Log in to the NT machines in the lab with the password "TB217" (without the quotes). There is no password
Follow these simple instructions:
Example #1: My name is Robert Frost. My login name is: rofros.
Example #2: My name is Lao Tzu. My login name is: latzu. Note that because my last name is only three letters long, my username is shorter. There is no need to feel cheated.
Please note that the username is all lower case. Everyone get it? I sure hope so.
Note: If you are logging in from home, you will need to dial up to your ISP first, then you can telnet in as per the next step.
Additional Note: If you are logging in from anywhere else (i.e. work, the library, some "Internet Cafe" etc.) you will need to go through whatever steps are necessary to get a local login and gain access to the outside world. You should be getting the idea at this point that you need to get on the Internet to access the lab server.
If you have already logged in through SSH you can safely skip this part and jump ahead to "Changing Your Password".
Alternatively, you can telnet into the Zonker server. This is accomplished by typing at the command line: telnet zonker.cs.slcc.edu. It should tell you that it's trying to connect, and then present you with a login prompt once it's connected.
Those of you who are telneting in from a non-command-line based environment will need to enter the appropriate information into whatever application you are using. Just be sure you get the hostname right (that's zonker.cs.slcc.edu) and it should work just fine. The following is a real-world example of a telnet session in action:
[mwhitley@listserv mwhitley]$ telnet zonker.cs.slcc.edu Trying zonker.cs.slcc.edu Connected to zonker.cs.slcc.edu Escape character is '^]'. Red Hat Linux release 6.2 (Zoot) Kernel 2.2.18-mosix on a 2-processor i686 login: markw Password: Last login: Tue Sep 8 12:01:25 from 18.104.22.168 [markw@zonker markw]$
Note that the password was not displayed when I typed it. This is a security feature. Note also how the last line is a shell prompt with the word zonker in it. This means I've arrived.
[markw@zonker markw]$ passwd Changing password for markw (current) UNIX password: New UNIX password: Retype new UNIX password: passwd: all authentication tokens updated successfully [markw@zonker markw]$That word "successfully" means that it worked.
If you're interested in finding out more about ftp, you can type help at the ftp> prompt for a listing of common commands. A really handy one is ls which will show you a listing of files. This is useful for checking to see that your file actually uploaded properly.
You might be interested in using some neat-o GUI app for doing uploads like CuteFTP or some such. If so, I hope you can read help files, 'cuz you're on your own as far as I'm concerned.
[mwhitley@listserv mwhitley]$ ftp zonker.cs.slcc.edu Connected to zonker.cs.slcc.edu 220 zonker.cs.slcc.edu FTP server (Version wu-2.4.2-academ[BETA-15](1) Sat Nov 1 03:08:32 EST 1997) ready. Name (zonker.cs.slcc.edu:mwhitley): markw 331 Password required for markw. Password: 230 User markw logged in. Remote system type is UNIX. Using binary mode to transfer files. ftp> ascii 200 Type set to A. ftp> put assn1.adb local: assn1.adb remote: assn1.adb 200 PORT command successful. 150 Opening ASCII mode data connection for assn1.adb. 226 Transfer complete. 5681 bytes sent in 0.0172 secs (3.2e+02 Kbytes/sec) ftp> bye 221 Goodbye. [mwhitley@listserv mwhitley]$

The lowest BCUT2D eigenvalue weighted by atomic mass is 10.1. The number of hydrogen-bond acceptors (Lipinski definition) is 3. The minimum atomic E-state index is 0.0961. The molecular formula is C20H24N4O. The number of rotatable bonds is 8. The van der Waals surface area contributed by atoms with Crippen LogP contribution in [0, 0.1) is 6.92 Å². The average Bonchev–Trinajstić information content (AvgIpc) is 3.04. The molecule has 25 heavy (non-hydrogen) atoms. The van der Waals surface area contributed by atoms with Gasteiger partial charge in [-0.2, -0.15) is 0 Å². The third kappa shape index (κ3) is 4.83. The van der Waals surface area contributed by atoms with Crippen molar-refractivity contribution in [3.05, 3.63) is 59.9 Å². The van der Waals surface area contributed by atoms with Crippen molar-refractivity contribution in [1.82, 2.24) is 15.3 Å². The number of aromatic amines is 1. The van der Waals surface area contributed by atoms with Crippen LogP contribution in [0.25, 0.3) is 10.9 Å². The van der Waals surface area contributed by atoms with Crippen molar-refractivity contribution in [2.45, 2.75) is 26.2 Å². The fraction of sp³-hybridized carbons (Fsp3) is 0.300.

Note that the 'Transfer complete' line that showed up at the end of the transfer. This means it worked.
Firstly, all ada programs must end with the suffix .adb. Why end in .adb and not .ada? Dunno. It's a mystery. If any student can provide me with an answer, they will be awarded extra credit.
Secondly, I want you to name your homework assignments according to the assignment number. This means the first assignment will be called assn1.adb, the second will be called assn2.adb, the third will be called assn3.adb and so forth.
Why is Mark making us do this? Here's why: I will write a script which will race through your 'ada' directories on test nights (when assignments are due) and find out who's got assignments turned in and who doesn't. This is to make correcting assignments easier on me; it's a selfish motivation. Hopefully it will make things easier on you too, but I wouldn't count on it.
[markw@zonker cs3250]$ gnatmake assn1.adb gcc -c assn1.adb assn1.adb:2:11: warning: file name does not match unit name, should be "hello.adb" gnatbind -x assn1.ali gnatlink assn1.ali [markw@zonker cs3250]$Note the warning in the output of the gnatmake command. This is because my main procedure name is different than the file name. You don't need to worry about this. If it really bugs you, you can change the name of your procedure, but don't you dare change the name of the file.
You might also notice that if you do an ls after compiling your programs, there will be a few intermediate files generated that end in a .adi and .o suffix. Don't let those scare you. We'll talk about why those are important in class.